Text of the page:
Science is for everyone

Science is for everyone

Our junior reporters learn to present ideas in ways attractive to the man in the street


The seven FameLab finalists pick up communication skills at Theatre Noir.
The seven FameLab finalists pick up communication skills at Theatre Noir.
Photos: Chris Lau
The Hong Kong leg of the global competition, FameLab, will hold its final round on Saturday at the Science Museum. Only one of the seven finalists will win the chance to represent the city to talk about science in Britain under the Science Alive programme, co-organised by the British Council. Our junior reporters, Tam Sum-sze and Winnie Lee Wing-yee, got a sneak peek at their preparations.

Tam Sum-sze

Inside the freshly refurbished Theatre Noir studios, a group of seven young people mingled animatedly, discussing topics ranging from green tea and nuclear radiation to fashion and the lifting force of an aircraft.

The group consisted of mostly science and engineering students. They attended this master class to learn how to perfect their presentations in the FameLab final.

To kick-start the day, William Yip, founder and artistic director of Theatre Noir, loosened up the participants with lively icebreakers and confidence-boosting drills.

He then asked an inspiring question: what is the actual purpose of "talking science" to the public?

The rest of the session was devoted to discussing the concept of science, led by Malcolm Love, a former BBC journalist and now trainer of communication skills.

Love sought to dispel the myth about scientists promoted by the media. Television and film characters from Lost in Space, Doctor Who, Star Trek and Back to the Future were good examples that showed how the media portrayed scientists as madmen and God-wannabes.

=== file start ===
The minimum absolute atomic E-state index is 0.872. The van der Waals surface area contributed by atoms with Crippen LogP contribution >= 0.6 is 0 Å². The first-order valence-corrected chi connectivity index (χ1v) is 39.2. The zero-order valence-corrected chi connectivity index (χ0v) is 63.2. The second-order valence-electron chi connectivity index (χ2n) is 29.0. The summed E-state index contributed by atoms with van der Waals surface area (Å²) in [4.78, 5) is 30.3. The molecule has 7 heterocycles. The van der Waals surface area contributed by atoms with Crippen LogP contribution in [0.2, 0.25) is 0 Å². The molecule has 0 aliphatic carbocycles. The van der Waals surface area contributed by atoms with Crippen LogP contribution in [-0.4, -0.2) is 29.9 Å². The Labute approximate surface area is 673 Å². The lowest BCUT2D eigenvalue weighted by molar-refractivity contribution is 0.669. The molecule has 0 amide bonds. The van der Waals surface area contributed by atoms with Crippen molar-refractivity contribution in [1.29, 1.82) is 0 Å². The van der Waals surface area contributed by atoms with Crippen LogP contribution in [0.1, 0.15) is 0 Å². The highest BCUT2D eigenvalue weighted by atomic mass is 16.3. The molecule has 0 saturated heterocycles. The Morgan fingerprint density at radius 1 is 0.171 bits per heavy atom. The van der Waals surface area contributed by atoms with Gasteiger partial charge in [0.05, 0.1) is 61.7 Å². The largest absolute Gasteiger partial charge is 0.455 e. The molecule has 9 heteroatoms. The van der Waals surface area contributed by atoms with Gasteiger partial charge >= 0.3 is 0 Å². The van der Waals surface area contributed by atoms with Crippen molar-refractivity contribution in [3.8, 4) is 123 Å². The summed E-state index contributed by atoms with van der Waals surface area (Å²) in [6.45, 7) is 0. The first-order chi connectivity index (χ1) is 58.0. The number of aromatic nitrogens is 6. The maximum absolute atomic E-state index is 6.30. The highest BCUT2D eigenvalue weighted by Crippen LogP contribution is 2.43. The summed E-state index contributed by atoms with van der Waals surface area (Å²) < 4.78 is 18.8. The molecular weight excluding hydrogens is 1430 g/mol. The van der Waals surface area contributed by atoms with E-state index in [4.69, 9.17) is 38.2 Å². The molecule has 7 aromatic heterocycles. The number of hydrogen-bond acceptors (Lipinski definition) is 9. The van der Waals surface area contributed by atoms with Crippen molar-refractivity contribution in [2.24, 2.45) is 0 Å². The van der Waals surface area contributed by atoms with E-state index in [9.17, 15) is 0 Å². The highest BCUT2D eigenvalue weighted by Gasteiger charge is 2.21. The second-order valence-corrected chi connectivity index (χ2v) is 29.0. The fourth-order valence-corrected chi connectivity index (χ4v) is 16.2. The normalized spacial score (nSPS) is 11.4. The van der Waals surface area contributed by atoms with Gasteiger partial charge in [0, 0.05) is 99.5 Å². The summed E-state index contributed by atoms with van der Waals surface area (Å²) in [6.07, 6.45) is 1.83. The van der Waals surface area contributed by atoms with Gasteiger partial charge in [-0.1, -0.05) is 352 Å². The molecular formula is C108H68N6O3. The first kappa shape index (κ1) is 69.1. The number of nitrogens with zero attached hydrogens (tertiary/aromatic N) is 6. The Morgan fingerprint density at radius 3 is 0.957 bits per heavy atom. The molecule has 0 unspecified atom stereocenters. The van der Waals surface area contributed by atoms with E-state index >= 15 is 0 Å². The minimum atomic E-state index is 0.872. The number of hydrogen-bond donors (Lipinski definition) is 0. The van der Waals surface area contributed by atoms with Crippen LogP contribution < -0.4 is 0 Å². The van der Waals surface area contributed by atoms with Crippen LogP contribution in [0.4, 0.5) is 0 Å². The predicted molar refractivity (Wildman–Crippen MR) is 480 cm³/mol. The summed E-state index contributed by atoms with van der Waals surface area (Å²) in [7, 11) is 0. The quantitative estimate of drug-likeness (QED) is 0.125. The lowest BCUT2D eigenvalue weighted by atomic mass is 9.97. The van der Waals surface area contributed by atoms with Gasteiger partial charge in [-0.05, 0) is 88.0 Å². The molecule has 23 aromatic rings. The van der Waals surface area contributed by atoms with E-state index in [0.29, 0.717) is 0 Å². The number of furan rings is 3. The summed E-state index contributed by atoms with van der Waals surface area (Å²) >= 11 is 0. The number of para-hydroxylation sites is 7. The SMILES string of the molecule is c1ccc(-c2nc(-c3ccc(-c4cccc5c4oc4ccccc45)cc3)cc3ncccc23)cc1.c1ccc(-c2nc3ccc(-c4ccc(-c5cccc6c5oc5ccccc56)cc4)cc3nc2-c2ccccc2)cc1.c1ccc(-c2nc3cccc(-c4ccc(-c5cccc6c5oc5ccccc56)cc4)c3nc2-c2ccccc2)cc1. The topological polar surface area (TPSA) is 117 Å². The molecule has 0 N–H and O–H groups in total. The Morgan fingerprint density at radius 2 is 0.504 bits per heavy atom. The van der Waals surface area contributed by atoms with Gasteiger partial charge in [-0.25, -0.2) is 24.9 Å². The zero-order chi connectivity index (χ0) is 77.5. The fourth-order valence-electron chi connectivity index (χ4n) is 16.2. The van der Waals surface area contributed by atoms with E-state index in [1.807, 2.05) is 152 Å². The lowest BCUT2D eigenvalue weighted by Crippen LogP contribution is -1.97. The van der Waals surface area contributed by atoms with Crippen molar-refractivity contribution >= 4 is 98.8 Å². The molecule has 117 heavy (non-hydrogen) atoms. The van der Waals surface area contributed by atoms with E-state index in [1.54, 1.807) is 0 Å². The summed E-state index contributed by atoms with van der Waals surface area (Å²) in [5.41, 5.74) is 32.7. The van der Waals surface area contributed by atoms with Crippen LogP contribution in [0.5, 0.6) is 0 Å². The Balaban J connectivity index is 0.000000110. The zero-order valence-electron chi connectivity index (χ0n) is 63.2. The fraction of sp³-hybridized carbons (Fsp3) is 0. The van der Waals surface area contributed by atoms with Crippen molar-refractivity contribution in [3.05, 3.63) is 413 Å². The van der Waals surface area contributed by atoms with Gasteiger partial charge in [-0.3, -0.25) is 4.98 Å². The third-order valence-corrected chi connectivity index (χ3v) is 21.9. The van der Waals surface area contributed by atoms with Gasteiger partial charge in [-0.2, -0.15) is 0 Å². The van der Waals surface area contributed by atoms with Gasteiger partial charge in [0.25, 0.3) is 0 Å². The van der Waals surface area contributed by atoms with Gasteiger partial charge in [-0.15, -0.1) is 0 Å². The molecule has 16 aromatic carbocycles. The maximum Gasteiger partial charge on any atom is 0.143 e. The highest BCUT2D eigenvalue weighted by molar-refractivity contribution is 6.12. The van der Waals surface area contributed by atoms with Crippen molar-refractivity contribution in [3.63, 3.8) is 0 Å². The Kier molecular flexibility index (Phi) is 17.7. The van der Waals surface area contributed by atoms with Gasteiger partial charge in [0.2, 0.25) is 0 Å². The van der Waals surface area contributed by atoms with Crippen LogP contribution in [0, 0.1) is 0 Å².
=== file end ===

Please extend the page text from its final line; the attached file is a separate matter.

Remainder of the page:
The problem is that some mainstream media give only a one-sided view of science and fail to inform people how much more there is to know about science.

A good knowledge of science is definitely beneficial. One of the FameLabers pointed out, for example, that people could stay healthy by understanding the nutritional values of food.

Another finalist said an understanding of the hazards of nuclear radiation could increase sympathy towards Japanese earthquake victims and minimise chances of radiation exposure.

The development of science helps maintain the economy, makes people accountable for their actions and paves the way for a bright future.

This is perhaps what FameLab intends to do: instil a positive mindset in science students across the globe that science is not only essential, but can be appealing, and to banish unproven, negative stereotypes. These FameLab finalists will tell the world something different.

Winnie Lee Wing-yee

Malcolm Love used a metaphor to illustrate how budding scientists could face journalists.

"Answer questions as if you were playing tennis," he said.

Scientists should prepare well for journalists' questions, he suggested. They should "grab" a question tight like a tennis ball and hit the ball to wherever they wanted it to be.

The metaphor means scientists should not panic in an interview; they should be calm and explain their views.

Love said scientists could co-operate with journalists to convey their messages to the public. Journalists can then spread the scientific way of thinking worldwide, and eliminate superstitious beliefs through scientific reasoning.

Finalist Julie Li Qiao, a textile engineering student at Shanghai University who is on an exchange programme at Polytechnic University, is interested in wearable electronics such as watches. She hoped to improve her communication and problem-solving skills through FameLab.

Another contestant, Winnie Chau Wing-yee from the University of Science and Technology, is preparing a presentation on the anti-oxidation qualities of green tea. She hopes the competition would equip her for a teaching career.

Our junior reporters take part in an icebreaking exercise.



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